Given the excesses of both the night past and the night to follow, we opted to keep our choices limited to a couple of shared plates and accompanying adult beverages. This included the following order of pimiento cheese fries (topped with pickled gypsy peppers and scallions) and a house Bloody Mary for Mrs. Hackknife:

I'm not normally a fan of curly fries, but I would chow down on these every day and twice on Sundays. I can now also speak to the magical curative properties of cured meat, pickled vegetables, and craft beer (in this case, a glass of C&L's Olde Southern Red Wit, a Belgian White with coriander and lime/lemon/grapefruit zest) as we dug into the Southern Picnic (see photo below):

This tray consisted of deviled eggs (which I happily left for Mrs. Hackknife), country ham slices, two discs of crispy pork terrine, aged provolone cheese, and pickled carrots, eggplant, and green beans. By the time we finished, I actually felt better than I had all morning and was ready to take on whatever outrageous, high-society concoctions awaited us later that evening...

Monday, August 12, 2013

Grilled Chicken with Garlic-Herb Dressing

I may have finally discovered what grilling aficionados have known all along: chicken cooks up on the grill pretty darn well. Those of you who are regular readers of this blog are aware of my past difficulties with poultry; that is, I rarely seem to properly prepare it, pulling it out of the oven either undercooked or dried out. Add this to the fact that Mrs. Hackknife is on record telling me that chicken just doesn't do much for her as an entree and it's no wonder that I tend to shy away from making chicken dishes here in the Canteen. One tiny part of me, however, was always curious if the grill might be a superior tool for prepping a bird; so, now that I'm the proud owner of a sizable outdoor kitchen, I had no more excuses to avoid grilling a chicken. After a little bit of digging through the library, I found a simple recipe for grilled chicken with garlic-herb dressing courtesy of Tyler Florence's Ultimate Cookbook and decided to give it a whirl. The recipe also includes grilled lemon and radicchio as garnish, but I decided to omit those and focus solely on the bird.

The first part of the process was preparing the dressing or marinade to be placed on the chicken pieces during grilling. This entailed roasting a head of garlic sprinkled with thyme leaves, then pureeing the softened garlic cloves with olive oil, lemon juice, and parsley to make "a thick vinaigrette" as Tyler calls it (note - if you run out of lemon juice, as I did, the dressing works equally well if you sub in lime juice). Next, you coat the chicken pieces with salt, pepper, and olive oil, putting them skin-side down on a medium-high oiled grill (oiling is important to prevent sticking, although I have to say the stickage wasn't as bad as if I were cooking fish out there) for about 20 minutes. Once flipped over, you baste the pieces with your dressing (I had quite a bit left over, which came in handy as a sauce for the cooked chicken at the table) and cook it for about 20 minutes more until the inner meat temperature reaches 160F.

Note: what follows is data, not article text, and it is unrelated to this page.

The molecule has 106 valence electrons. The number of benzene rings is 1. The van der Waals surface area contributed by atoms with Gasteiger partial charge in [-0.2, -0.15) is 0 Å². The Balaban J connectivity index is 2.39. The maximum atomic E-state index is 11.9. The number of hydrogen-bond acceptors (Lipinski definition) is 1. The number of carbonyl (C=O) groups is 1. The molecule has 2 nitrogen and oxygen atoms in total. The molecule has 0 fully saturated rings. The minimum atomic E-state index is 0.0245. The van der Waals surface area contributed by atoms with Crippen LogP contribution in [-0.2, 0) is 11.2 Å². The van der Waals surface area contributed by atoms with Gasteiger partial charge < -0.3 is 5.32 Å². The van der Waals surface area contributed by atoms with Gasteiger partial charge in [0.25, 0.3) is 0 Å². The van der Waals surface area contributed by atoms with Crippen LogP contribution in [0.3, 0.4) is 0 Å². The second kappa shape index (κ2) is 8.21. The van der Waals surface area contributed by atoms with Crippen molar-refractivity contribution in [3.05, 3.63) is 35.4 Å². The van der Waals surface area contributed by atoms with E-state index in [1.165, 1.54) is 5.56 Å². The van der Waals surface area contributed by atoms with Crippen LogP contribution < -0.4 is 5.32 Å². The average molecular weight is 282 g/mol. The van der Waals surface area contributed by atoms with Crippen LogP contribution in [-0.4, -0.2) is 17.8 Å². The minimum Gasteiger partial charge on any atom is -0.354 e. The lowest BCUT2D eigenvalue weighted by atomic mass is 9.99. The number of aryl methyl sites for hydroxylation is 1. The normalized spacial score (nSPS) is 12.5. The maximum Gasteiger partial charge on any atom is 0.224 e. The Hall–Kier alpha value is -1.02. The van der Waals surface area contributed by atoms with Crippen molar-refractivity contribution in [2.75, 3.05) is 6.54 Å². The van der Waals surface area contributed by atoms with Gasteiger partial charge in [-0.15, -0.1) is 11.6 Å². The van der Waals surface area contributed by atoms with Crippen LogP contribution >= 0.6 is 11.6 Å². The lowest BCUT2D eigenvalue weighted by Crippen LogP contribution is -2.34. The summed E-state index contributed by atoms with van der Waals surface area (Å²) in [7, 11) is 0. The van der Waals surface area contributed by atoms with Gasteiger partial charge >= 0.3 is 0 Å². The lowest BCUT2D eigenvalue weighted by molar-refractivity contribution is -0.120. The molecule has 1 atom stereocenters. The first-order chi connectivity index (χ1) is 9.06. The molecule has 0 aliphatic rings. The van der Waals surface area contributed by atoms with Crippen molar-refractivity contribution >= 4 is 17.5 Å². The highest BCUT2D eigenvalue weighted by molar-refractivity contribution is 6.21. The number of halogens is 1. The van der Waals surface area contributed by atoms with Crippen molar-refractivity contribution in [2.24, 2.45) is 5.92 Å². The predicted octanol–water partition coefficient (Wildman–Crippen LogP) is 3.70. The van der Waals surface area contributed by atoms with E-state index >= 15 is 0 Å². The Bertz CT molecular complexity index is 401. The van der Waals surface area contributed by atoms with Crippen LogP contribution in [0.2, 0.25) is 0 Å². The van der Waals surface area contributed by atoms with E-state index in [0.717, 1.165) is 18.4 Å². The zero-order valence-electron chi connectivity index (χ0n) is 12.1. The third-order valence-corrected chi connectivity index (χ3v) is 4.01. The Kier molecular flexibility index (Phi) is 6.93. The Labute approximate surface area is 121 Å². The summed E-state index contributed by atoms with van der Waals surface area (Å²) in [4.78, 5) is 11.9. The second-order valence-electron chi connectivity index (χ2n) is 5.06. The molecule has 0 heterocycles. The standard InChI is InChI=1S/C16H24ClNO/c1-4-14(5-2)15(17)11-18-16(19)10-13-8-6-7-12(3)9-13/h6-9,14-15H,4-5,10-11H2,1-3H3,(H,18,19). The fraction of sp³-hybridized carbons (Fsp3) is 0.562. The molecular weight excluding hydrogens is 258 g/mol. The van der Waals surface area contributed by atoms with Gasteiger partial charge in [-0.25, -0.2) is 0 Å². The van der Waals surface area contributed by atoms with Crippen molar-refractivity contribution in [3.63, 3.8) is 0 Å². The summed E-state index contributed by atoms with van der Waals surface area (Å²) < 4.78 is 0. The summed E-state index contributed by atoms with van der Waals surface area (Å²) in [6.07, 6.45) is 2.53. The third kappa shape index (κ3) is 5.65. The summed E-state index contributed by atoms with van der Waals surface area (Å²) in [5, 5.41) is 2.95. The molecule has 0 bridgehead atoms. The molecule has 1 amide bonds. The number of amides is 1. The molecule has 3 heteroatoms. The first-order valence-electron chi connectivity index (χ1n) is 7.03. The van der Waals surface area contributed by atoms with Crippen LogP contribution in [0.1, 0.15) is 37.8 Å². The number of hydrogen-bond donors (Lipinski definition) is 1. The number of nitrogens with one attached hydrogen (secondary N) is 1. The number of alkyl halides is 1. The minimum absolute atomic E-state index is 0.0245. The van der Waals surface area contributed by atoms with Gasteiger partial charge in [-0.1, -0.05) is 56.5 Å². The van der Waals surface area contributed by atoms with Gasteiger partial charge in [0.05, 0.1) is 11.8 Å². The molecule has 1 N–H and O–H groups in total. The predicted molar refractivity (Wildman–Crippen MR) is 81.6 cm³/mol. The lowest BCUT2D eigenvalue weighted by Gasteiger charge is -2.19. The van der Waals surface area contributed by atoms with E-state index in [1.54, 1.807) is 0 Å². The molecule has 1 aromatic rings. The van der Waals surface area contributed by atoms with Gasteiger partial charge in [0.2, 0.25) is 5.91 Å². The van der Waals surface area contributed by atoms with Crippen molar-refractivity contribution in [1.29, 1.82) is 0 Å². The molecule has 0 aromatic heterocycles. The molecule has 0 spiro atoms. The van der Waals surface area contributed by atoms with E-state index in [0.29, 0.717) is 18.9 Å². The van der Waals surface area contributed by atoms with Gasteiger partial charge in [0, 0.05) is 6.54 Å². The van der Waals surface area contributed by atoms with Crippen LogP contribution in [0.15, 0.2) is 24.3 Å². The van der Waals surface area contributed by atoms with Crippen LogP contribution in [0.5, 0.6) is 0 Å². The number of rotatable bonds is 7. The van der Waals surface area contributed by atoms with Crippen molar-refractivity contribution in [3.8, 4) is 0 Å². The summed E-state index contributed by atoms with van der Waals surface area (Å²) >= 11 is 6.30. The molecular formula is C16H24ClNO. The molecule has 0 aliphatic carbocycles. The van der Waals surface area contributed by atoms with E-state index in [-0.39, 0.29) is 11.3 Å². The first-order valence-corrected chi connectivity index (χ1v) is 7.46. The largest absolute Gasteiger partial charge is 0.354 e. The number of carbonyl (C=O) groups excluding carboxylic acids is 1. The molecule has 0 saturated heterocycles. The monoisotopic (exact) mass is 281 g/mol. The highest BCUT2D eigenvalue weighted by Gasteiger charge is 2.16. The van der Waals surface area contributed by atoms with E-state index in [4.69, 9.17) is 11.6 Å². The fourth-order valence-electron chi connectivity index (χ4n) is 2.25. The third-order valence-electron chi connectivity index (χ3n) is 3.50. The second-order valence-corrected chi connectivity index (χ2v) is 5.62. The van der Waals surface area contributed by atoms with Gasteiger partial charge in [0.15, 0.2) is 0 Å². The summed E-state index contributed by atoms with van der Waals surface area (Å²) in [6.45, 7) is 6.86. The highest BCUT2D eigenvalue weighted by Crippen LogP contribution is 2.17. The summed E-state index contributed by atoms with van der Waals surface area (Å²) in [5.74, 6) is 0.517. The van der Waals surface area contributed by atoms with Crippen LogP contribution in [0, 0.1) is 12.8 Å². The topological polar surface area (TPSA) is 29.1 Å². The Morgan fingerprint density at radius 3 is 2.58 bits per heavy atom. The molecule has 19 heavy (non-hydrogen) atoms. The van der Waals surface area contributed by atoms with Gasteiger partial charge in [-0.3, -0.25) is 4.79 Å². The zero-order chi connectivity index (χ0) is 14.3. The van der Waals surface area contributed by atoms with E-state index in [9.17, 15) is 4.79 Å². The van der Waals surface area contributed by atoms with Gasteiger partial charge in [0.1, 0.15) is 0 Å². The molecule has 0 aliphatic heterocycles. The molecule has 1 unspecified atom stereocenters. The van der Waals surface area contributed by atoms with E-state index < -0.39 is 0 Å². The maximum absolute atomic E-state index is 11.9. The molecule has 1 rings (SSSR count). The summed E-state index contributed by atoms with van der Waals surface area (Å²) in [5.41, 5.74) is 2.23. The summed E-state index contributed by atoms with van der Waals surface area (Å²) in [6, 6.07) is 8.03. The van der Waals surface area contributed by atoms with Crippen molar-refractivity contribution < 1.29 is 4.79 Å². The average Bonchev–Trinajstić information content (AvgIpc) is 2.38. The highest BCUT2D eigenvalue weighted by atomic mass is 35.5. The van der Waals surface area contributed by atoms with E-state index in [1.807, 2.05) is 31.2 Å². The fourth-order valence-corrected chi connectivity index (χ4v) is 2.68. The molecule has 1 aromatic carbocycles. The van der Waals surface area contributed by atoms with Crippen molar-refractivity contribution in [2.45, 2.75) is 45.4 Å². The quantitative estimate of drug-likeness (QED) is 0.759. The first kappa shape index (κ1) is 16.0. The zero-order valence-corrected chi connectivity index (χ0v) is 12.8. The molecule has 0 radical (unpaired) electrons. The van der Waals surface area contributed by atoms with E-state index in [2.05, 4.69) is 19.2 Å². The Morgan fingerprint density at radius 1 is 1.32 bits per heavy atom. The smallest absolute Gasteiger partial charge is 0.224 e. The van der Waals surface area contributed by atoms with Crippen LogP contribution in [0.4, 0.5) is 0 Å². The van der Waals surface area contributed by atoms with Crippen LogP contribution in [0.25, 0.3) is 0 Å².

What you see above is what departed my grill - the chicken was nicely crisped on the outside with a moist/juicy interior (and, perhaps most importantly, cooked all the way through on the first attempt!). The dressing was a little bit robust for the kids, but they ate the parts of the meat unadulterated by sauce, while the missus and I swooned over the end product. This recipe is definitely one for the regular rotation and, all of a sudden, I feel like I have some chicken mojo finally working for me, a convenient thing considering the latest issue of Food & Wine covers almost exclusively chicken (deep-fried chicken livers, anyone?)...

Friday, August 9, 2013

Adventures in Deep South 2013

It's that time of year again for our roundup of noteworthy food happenings from the annual family trip to the Carolina shore. Unlike summers past, this time we made the trek northbound from Tampa and managed to arrive at our destination (Ocean Isle Beach, NC) after only a single day of driving (hallelujah!). With less transit time to sample the Deep South's culinary treasures, our story had to begin before we even left town. First up was a visit to the local branch of Nicola's Donuts and Cupcakes (15006 N. Dale Mabry), which receives my vote for the area's best fried dough. My plan was to pick up a half-dozen donuts to tide us over until our mid-morning breakfast stop (we were planning to leave home under a cloak of darkness around 5 am) the next day.